Professor Mattias Nordqvist receives top honor at annual AOM meeting
Renowned as the world's premier event for scholars in the field, the AOM Annual Meeting is the largest global congregation of management and organization scholars.
Professor Nordqvist is a distinguished member of the House of Innovation's faculty, the SEB Chair in Entrepreneurship and Family Business and Inaugural Center Director of the Center for Family Enterprise. His award-winning paper, "Too Much of a Good Thing? Professionalization as a Multiple Practice Adoption Process", is co-authored with Matthias Waldkirch, Assistant Professor at EBS Universität für Wirtschaft und Recht, and Leif Melin, Professor Emeritus at Jönköping International Business School (JIBS).
"Professionalization is a critical yet complex journey for family-owned businesses. Our research delves into the intricate layers of this process, unveiling how owners and organizations navigate the tensions that arise during professionalization," Mattias Nordqvist says.
The paper embarks on an in-depth exploration, tracing the trajectory of organizational professionalization over time. It addresses the core question of how businesses and their owners grapple with the inherent challenges as they evolve. Rooted in a meticulously conducted single-case study, the research offers illuminating insights into the decade-long professionalization journey of a prominent Swedish family-owned enterprise.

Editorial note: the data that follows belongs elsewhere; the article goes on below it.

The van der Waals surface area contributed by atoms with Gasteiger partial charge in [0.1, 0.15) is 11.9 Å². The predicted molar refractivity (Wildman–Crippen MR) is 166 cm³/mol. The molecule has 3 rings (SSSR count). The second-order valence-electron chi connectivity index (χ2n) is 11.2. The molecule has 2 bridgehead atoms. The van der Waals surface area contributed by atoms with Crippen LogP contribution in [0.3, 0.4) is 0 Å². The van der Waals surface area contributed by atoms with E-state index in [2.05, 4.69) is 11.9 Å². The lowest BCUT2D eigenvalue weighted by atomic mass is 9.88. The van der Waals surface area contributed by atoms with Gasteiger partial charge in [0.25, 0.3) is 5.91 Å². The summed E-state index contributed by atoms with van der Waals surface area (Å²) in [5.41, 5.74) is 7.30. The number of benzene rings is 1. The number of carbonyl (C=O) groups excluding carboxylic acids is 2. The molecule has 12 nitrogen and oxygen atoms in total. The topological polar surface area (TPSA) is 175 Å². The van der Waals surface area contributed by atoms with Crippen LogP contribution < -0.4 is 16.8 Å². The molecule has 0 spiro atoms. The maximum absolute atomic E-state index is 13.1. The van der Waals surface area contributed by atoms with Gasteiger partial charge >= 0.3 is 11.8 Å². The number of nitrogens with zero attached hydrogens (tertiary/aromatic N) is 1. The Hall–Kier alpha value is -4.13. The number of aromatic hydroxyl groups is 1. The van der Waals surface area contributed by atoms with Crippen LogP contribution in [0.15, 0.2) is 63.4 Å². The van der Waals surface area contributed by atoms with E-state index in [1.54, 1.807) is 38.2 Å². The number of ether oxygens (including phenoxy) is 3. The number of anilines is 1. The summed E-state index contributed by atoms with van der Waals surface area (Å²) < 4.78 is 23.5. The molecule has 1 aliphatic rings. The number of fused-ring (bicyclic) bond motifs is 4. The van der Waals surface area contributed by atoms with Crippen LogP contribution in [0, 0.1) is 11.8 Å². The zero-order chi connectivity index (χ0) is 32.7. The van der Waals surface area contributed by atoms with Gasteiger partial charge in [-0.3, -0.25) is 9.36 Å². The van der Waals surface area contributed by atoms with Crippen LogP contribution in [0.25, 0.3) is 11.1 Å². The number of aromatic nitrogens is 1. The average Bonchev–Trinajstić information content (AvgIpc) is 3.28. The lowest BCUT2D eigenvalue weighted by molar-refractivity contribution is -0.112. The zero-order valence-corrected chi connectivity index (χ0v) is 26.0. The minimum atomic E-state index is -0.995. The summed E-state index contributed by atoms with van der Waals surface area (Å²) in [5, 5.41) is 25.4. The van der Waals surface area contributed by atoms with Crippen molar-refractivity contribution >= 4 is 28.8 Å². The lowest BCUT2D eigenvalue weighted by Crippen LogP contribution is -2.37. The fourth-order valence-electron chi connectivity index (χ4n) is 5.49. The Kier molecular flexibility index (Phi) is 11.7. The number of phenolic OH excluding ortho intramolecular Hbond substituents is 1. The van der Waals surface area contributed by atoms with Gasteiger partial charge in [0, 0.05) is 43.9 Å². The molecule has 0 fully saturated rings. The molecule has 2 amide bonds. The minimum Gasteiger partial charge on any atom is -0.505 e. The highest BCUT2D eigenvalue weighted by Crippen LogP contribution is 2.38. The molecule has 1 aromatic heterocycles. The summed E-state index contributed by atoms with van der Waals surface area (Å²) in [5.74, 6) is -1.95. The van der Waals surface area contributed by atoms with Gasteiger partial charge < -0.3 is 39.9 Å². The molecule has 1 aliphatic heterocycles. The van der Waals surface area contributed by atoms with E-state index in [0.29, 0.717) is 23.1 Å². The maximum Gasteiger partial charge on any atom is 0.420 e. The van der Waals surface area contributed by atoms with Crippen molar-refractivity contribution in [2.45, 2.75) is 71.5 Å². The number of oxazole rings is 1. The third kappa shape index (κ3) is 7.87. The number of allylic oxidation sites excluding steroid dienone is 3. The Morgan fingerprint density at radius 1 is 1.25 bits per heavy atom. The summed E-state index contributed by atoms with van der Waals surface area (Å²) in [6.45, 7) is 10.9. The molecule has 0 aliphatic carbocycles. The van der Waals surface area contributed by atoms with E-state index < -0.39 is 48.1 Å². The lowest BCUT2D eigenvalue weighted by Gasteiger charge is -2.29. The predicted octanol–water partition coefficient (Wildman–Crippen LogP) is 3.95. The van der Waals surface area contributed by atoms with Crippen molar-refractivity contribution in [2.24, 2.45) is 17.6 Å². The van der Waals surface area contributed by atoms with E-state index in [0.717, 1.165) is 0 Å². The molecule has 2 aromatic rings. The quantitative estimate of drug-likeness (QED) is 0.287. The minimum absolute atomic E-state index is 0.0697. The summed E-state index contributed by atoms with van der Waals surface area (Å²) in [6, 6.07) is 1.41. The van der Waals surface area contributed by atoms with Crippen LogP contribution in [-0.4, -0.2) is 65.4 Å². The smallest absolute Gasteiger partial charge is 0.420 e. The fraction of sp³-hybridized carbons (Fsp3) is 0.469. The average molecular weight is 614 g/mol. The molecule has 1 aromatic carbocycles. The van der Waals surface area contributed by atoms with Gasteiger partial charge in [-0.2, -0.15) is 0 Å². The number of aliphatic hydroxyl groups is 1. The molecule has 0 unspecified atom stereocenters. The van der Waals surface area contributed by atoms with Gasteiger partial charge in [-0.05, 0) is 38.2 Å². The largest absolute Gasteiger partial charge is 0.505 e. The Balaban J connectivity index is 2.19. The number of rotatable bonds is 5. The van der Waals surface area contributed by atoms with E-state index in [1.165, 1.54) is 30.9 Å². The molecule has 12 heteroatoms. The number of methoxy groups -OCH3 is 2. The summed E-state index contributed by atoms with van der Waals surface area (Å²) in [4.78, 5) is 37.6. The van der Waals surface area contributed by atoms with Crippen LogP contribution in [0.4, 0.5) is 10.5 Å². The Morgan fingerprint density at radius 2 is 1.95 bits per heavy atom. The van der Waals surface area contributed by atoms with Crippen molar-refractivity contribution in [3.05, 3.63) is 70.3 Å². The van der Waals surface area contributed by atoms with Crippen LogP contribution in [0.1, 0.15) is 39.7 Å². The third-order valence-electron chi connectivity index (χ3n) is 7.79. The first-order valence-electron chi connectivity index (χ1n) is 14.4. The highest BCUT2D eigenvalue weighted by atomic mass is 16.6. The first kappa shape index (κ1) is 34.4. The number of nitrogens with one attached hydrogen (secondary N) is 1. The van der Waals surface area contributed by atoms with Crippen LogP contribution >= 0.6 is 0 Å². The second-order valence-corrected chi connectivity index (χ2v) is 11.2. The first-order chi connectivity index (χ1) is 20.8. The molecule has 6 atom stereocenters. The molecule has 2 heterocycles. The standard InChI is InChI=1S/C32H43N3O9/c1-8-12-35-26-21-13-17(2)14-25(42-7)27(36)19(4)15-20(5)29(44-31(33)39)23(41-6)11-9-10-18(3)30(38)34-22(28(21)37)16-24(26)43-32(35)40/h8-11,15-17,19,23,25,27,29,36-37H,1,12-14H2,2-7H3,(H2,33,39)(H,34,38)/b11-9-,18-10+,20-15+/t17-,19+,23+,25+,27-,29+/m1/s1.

Fresh perspective on professionalization
The study highlights a fresh perspective on professionalization, emphasizing the dynamic nature of the process and the crucial role of tension management within organizations. The paper presents a groundbreaking framework that identifies professionalization as a multi-practice adoption process, characterized by four distinct mechanisms of practice interaction. It also provides a comprehensive analysis of how pivotal organizational values can potentially transform under the influence of these practices.
"These findings shed light on the dangers of over-professionalization, which can lead to a shift away from the core mission of a family business. Recognizing the signs of professionalizing too much too fast is imperative to maintaining the essence of the enterprise," Mattias Nordqvist explains.
The Stockholm School of Economics takes great pride in Professor Nordqvist's dedication and significant contributions to the field of entrepreneurship and family business studies.
Best Family Busines Paper Award
Supported by the Cox Family Enterprise Center at the Kennesaw State University. This award honors the best paper of the ENT Division concerned with business that is presented at the Academy of Management annual meeting in a given year. All papers accepted for presentation at the annual meeting that focus on family business are eligible for the award. The ENT Division Program Chair nominates a subset of the eligible papers for this award, and the ENT Division Research Committee selects a winner from among the nominated papers.
Source: Best Family Busines Paper Award